Theatrical and television director and actor Kenny Leon was born Kenneth Leroy Leon on February 10, 1956, in Tallahassee, Florida, to Annie Ruth and Leroy Leon. The oldest of five siblings, Leon’s family moved to St. Petersburg, Florida, when he was nine years old. At Northeast High School in St. Petersburg, Leon got involved in the federal government’s Upward Bound Program which encouraged him to pursue his dream of becoming a lawyer. In 1978, Leon graduated from Clark College in Atlanta, Georgia, with his B.A. degree in political science. He attended Southwestern University School of Law in Los Angeles for a brief period before returning to Atlanta.
In 1979, Leon returned to Atlanta to try his hand at theater. He soon became a member of the Academy Theater in Atlanta where he worked as an actor and director. Often times, Leon would run outreach programs at prisons and schools; one such play was performed entirely by the homeless. All of the profits from the homeless-cast play were contributed to local homeless shelters. In 1988, after years of touring and directing across the country, Leon was offered a job as associate artistic director at the Alliance Theater in Atlanta. By 1990, he was the senior artistic director and would lead the company for the next ten years. By selecting a wide range of multicultural plays for the theater, Leon increased the minority attendance and the national reputation of the Alliance, and quintupled the endowment.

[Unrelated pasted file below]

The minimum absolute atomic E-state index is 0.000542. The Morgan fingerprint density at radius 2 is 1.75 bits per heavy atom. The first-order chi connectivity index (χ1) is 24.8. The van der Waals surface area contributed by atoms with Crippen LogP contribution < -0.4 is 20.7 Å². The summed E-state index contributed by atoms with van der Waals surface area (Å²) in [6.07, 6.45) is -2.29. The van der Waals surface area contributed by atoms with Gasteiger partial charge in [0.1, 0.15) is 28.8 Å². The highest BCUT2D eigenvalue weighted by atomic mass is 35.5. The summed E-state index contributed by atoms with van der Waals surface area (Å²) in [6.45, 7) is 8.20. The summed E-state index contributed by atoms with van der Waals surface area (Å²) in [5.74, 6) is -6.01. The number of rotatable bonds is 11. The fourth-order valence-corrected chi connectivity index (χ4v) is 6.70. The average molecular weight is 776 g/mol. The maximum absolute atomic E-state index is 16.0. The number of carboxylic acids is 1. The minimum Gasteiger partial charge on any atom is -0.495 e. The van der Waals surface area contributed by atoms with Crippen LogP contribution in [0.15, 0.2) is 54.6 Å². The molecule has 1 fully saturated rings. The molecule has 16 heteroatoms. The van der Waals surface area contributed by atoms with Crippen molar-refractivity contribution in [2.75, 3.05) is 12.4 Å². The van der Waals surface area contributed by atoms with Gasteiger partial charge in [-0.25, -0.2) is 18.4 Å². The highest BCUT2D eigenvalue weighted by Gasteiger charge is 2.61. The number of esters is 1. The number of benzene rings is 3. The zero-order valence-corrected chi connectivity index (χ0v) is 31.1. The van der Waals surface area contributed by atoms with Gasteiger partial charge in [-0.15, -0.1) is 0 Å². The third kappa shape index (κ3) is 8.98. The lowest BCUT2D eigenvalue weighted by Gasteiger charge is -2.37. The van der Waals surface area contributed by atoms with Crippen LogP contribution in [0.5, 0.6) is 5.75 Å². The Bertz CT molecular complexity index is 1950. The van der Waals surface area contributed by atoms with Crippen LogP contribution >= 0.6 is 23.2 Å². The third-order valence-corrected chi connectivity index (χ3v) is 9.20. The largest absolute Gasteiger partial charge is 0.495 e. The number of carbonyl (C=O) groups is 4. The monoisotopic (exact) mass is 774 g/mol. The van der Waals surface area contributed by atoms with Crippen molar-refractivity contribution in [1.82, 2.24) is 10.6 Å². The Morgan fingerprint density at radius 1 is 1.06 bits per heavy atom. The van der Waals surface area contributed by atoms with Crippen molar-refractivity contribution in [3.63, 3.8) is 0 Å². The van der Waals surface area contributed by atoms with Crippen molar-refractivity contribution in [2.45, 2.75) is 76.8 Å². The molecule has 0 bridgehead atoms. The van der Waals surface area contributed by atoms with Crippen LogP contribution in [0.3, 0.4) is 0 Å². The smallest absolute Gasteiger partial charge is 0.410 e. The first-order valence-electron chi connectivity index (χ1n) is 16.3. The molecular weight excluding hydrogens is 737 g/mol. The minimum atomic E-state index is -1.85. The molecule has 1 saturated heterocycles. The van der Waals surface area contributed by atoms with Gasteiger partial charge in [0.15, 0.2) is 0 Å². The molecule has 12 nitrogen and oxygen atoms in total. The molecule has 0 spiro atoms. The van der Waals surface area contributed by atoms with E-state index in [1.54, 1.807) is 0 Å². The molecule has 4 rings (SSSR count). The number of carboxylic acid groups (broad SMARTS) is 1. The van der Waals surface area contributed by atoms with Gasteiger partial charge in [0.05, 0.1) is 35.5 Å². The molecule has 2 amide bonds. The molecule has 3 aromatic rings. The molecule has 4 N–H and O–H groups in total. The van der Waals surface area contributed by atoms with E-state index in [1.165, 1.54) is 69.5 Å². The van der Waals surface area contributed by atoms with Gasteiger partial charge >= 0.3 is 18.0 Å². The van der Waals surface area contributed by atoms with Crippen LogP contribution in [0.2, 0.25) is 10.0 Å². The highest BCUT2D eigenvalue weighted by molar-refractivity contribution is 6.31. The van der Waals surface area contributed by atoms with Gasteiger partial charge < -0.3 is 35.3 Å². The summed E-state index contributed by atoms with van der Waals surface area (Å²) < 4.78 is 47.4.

In 2002, after leaving the Alliance, Leon founded his own theater company in Atlanta, the True Colors Theater Company, which focused on promulgating and preserving Negro-American theatrical classics. Leon has continued to make waves in the theater world outside of Atlanta. In 2004, he directed his first Broadway play, reviving Lorraine Hansberry’s A Raisin in the Sun for which he cast hip hop mogul, Sean Combs in the role of Walter Lee Younger; in 2007, Leon directed a television adaptation of the play. Between 2004 and 2007, Leon directed the world and Broadway premieres of August Wilson’s final two plays, Gem of the Ocean and Radio Golf; he also directed the world premiere of Toni Morrison’s first opera, Margaret Garner. While he continues to ensure the success of True Colors, Leon plans to put together all of August Wilson’s ten plays at the Kennedy Center as a tribute to the deceased playwright.
Leon was interviewed by The HistoryMakers on September 9, 2007.